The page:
Vulnerability Management, Threat Intelligence

With Ukraine driving urgency, CISA adds 95 bugs to its catalog of known exploited vulnerabilities

Homeland Security Secretary Alejandro Mayorkas participates in the swearing in of new Cybersecurity and Infrastructure Security Agency (CISA) director Jen Easterly at CISA Headquarters in Arlington, VA. CISA released new cybersecurity performance goals for critical infrastructure and private businesses. (DHS)

Based on evidence of active exploitation, the Cybersecurity and Infrastructure Security Agency (CISA) on Thursday added 95 new bugs to its Known Exploited Vulnerabilities Catalog.

CISA said these types of vulnerabilities are a frequent attack vector for malicious cyber actors and pose significant risk to federal agencies. The agency has been prioritizing software updates that address known exploited vulnerabilities as part of its recent Shields Up program.

Although these additions to the Known Exploited Vulnerabilities Catalog only apply to Federal Civilian Executive Branch (FCEB) agencies, CISA strongly urges all organizations to reduce their exposure via timely patches of the vulnerabilities.

It’s unusual for CISA to add more than a handful of vulnerabilities to their catalog at a time, so the addition of nearly 100 at once is noteworthy, said Mike Parkin, senior technical engineer at Vulcan Cyber. Parkin said while most of them are recent, the oldest in this batch (CVE-2002-0367) dates to 2002, and many of the others are over five years old.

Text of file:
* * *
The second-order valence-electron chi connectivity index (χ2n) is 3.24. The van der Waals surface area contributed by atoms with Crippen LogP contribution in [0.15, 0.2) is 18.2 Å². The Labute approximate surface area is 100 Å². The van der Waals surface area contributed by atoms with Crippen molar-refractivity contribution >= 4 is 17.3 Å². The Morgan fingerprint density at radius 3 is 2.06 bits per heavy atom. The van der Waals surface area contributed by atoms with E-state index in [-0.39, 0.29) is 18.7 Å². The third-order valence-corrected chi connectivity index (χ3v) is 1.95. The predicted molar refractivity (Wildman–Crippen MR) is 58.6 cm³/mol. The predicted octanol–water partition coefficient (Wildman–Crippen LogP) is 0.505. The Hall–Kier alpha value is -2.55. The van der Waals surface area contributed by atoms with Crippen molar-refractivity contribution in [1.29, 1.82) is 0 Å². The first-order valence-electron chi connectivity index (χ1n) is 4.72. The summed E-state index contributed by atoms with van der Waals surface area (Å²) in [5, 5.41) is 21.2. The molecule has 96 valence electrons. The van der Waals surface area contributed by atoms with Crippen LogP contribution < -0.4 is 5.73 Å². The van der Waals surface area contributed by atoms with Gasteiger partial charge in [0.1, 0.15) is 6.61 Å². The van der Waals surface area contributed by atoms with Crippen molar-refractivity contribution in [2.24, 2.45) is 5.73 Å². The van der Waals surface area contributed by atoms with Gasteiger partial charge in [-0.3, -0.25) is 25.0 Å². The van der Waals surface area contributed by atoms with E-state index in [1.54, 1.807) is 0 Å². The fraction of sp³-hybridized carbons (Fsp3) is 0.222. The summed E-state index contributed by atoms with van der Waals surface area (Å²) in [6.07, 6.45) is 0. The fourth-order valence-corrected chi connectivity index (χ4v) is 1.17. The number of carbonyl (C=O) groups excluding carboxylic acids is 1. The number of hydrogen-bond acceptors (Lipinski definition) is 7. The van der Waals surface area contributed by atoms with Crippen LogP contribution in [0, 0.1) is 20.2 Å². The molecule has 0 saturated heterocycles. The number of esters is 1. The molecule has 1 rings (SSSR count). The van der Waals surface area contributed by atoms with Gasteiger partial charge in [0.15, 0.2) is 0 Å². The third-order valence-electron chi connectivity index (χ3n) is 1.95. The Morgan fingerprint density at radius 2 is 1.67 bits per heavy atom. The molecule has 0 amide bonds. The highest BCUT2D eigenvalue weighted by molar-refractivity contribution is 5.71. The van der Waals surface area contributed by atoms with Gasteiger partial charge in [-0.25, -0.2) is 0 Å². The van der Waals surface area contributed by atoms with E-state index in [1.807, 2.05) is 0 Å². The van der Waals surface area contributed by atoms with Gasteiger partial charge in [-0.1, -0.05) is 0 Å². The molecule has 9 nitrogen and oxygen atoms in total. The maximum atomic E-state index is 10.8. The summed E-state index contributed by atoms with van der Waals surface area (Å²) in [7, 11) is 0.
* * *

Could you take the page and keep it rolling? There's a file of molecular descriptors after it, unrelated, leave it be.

“CISA has their own criteria for adding specific vulnerabilities to their catalog, and usually only adds a few at a time,” Parkin said. “However, with the current state of conflict in Ukraine, these additions are likely an effort to prevent cyberwarfare activities spilling into U.S. organizations covered by CISA directives.”

Bud Broomhead, CEO at Viakoo, added that these new vulnerabilities have a very short timeframe for being remediated – all within the month of March. Broomhead said to meet this remediation mandate, federal agencies will need to use automated approaches for remediation at scale. 

“Because of the range of systems and devices impacted, a third-party remediation solution will provide advantages for meeting these deadlines,” Broomhead said. “About 14% of these newly-added vulnerabilities are in open-source components. The risk this presents is that there may be multiple vendors providing multiple patches. This will take much longer and more effort to remediate than in closed-source environments.”

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